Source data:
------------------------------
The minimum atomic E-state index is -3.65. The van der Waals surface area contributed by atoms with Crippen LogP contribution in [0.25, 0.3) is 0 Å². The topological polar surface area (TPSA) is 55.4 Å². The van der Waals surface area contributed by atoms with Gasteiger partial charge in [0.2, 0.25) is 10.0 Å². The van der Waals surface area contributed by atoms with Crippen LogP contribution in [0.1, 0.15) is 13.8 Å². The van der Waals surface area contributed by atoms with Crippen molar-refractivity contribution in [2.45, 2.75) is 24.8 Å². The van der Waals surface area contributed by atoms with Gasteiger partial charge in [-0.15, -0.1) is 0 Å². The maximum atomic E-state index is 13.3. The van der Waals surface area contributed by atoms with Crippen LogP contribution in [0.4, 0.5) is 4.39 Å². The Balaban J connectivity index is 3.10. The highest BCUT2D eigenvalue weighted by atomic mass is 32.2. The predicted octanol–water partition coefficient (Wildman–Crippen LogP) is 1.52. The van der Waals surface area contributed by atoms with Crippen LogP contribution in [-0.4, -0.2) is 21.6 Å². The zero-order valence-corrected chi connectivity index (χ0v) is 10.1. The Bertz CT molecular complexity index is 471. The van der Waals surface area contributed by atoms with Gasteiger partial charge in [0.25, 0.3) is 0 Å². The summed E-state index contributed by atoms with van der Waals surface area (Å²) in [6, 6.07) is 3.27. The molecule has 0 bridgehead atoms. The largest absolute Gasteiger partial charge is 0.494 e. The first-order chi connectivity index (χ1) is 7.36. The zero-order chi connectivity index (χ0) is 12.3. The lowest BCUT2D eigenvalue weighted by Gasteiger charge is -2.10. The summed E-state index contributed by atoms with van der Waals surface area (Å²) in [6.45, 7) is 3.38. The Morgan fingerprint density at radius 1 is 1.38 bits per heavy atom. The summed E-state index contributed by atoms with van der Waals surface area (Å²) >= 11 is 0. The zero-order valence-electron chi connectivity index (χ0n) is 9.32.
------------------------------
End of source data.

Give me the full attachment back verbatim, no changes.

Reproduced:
The minimum atomic E-state index is -3.65. The van der Waals surface area contributed by atoms with Crippen LogP contribution in [0.25, 0.3) is 0 Å². The topological polar surface area (TPSA) is 55.4 Å². The van der Waals surface area contributed by atoms with Gasteiger partial charge in [0.2, 0.25) is 10.0 Å². The van der Waals surface area contributed by atoms with Crippen LogP contribution in [0.1, 0.15) is 13.8 Å². The van der Waals surface area contributed by atoms with Crippen molar-refractivity contribution in [2.45, 2.75) is 24.8 Å². The van der Waals surface area contributed by atoms with Gasteiger partial charge in [-0.15, -0.1) is 0 Å². The maximum atomic E-state index is 13.3. The van der Waals surface area contributed by atoms with Crippen LogP contribution in [0.4, 0.5) is 4.39 Å². The Balaban J connectivity index is 3.10. The highest BCUT2D eigenvalue weighted by atomic mass is 32.2. The predicted octanol–water partition coefficient (Wildman–Crippen LogP) is 1.52. The van der Waals surface area contributed by atoms with Crippen LogP contribution in [-0.4, -0.2) is 21.6 Å². The zero-order valence-corrected chi connectivity index (χ0v) is 10.1. The Bertz CT molecular complexity index is 471. The van der Waals surface area contributed by atoms with Gasteiger partial charge in [0.25, 0.3) is 0 Å². The summed E-state index contributed by atoms with van der Waals surface area (Å²) in [6, 6.07) is 3.27. The molecule has 0 bridgehead atoms. The largest absolute Gasteiger partial charge is 0.494 e. The first-order chi connectivity index (χ1) is 7.36. The zero-order chi connectivity index (χ0) is 12.3. The lowest BCUT2D eigenvalue weighted by Gasteiger charge is -2.10. The summed E-state index contributed by atoms with van der Waals surface area (Å²) in [6.45, 7) is 3.38. The Morgan fingerprint density at radius 1 is 1.38 bits per heavy atom. The summed E-state index contributed by atoms with van der Waals surface area (Å²) >= 11 is 0. The zero-order valence-electron chi connectivity index (χ0n) is 9.32.